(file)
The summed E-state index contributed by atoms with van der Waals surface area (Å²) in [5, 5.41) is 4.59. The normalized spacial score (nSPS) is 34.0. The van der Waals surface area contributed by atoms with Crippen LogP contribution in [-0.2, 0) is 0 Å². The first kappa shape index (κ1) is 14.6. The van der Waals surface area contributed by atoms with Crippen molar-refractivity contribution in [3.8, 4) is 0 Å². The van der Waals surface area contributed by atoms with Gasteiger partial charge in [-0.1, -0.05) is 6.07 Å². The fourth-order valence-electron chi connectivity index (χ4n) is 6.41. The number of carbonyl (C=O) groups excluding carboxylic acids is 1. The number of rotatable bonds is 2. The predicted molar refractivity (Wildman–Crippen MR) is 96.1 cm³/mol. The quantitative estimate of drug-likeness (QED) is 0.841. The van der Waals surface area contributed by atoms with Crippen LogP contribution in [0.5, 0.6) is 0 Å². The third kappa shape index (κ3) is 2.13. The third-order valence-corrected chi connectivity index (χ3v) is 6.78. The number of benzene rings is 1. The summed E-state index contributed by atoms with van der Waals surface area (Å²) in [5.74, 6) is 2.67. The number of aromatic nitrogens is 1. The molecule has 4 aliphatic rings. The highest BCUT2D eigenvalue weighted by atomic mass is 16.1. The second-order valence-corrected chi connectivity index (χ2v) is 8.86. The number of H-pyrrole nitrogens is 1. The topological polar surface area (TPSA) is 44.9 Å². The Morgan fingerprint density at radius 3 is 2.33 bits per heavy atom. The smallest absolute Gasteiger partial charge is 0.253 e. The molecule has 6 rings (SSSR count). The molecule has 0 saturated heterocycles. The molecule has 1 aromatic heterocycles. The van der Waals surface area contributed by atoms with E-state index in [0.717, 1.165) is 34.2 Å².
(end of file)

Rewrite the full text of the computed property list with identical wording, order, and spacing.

The summed E-state index contributed by atoms with van der Waals surface area (Å²) in [5, 5.41) is 4.59. The normalized spacial score (nSPS) is 34.0. The van der Waals surface area contributed by atoms with Crippen LogP contribution in [-0.2, 0) is 0 Å². The first kappa shape index (κ1) is 14.6. The van der Waals surface area contributed by atoms with Crippen molar-refractivity contribution in [3.8, 4) is 0 Å². The van der Waals surface area contributed by atoms with Gasteiger partial charge in [-0.1, -0.05) is 6.07 Å². The fourth-order valence-electron chi connectivity index (χ4n) is 6.41. The number of carbonyl (C=O) groups excluding carboxylic acids is 1. The number of rotatable bonds is 2. The predicted molar refractivity (Wildman–Crippen MR) is 96.1 cm³/mol. The quantitative estimate of drug-likeness (QED) is 0.841. The van der Waals surface area contributed by atoms with Crippen LogP contribution in [0.5, 0.6) is 0 Å². The third kappa shape index (κ3) is 2.13. The third-order valence-corrected chi connectivity index (χ3v) is 6.78. The number of benzene rings is 1. The summed E-state index contributed by atoms with van der Waals surface area (Å²) in [5.74, 6) is 2.67. The number of aromatic nitrogens is 1. The molecule has 4 aliphatic rings. The highest BCUT2D eigenvalue weighted by atomic mass is 16.1. The second-order valence-corrected chi connectivity index (χ2v) is 8.86. The number of H-pyrrole nitrogens is 1. The topological polar surface area (TPSA) is 44.9 Å². The Morgan fingerprint density at radius 3 is 2.33 bits per heavy atom. The smallest absolute Gasteiger partial charge is 0.253 e. The molecule has 6 rings (SSSR count). The molecule has 0 saturated heterocycles. The molecule has 1 aromatic heterocycles. The van der Waals surface area contributed by atoms with E-state index in [0.717, 1.165) is 34.2 Å².